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Wednesday, February 10, 2016
What is Ash Wednesday?
A nun places the sign of the cross sign on on a child's head in Manila, the Philippines. Photo: Aaron Favila
At church services across the world, the ashes of burned palm branches mixed with holy water or oil are applied in the shape of a cross on the heads of worshippers.
The palms used during Ash Wednesday themselves hark back to a more joyous celebration: the previous year's Palm Sunday, which celebrates Jesus's return to Jerusalem when he was greeted by crowds waving palm branches.
The symbol of Ash Wednesday. Photo: Steven Siewert
The marking of the cross is accompanied by the words: "Repent, and believe in the Gospel" (based on Mark 1:15) or "Remember that you are dust, and to dust you shall return" (based on Genesis 3:19).
Ash Wednesday sets off the beginning of Lent, a 40-day period of penitence and reflection that commemorates trial and deprivation faced by Jesus during his time in the desert.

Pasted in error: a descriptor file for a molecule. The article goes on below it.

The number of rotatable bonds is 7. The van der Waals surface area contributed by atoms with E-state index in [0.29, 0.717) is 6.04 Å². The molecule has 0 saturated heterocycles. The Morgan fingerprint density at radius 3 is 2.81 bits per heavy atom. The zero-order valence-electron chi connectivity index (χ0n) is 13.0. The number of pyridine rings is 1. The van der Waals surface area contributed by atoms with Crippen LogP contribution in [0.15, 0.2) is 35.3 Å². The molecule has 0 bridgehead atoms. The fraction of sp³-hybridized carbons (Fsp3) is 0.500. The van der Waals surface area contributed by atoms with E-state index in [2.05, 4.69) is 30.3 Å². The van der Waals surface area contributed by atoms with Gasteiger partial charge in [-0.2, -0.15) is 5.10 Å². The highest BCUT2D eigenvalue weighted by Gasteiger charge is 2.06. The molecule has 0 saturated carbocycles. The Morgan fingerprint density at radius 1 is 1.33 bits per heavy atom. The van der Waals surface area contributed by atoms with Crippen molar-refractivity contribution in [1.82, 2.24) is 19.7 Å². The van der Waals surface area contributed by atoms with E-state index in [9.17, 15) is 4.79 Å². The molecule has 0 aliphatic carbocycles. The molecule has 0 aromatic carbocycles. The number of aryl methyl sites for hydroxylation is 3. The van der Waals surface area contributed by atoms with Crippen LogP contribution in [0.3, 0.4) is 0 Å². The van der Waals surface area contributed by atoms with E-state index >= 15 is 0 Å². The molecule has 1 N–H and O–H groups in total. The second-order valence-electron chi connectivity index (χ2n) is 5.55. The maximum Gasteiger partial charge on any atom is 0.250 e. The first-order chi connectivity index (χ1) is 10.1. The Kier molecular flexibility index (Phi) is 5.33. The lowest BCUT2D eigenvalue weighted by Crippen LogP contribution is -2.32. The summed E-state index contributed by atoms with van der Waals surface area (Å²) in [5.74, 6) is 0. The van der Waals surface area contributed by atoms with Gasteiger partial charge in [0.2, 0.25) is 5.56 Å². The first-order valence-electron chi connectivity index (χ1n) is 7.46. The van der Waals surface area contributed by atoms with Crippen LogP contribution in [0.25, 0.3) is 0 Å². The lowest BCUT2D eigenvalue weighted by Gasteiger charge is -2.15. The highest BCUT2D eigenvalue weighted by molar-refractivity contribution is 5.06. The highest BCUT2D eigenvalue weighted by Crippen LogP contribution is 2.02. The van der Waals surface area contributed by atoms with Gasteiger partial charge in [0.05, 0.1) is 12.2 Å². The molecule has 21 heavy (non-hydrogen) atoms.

The practice of marking the forehead with a symbol of penance, mourning and mortality was originally observed by Roman Catholics. But Christian Today notes that Methodists, Episcopalians, Presbyterians, Lutherans, and other Protestant denominations now also practise it.
This symbolism of the ashes also carries additional meaning for those caught up in the deadly bushfires that occurred in Victoria and South Australia on Ash Wednesday in 1983, claiming 75 lives.
This year's Ash Wednesday falls on February 10, ahead of Easter March on March 27.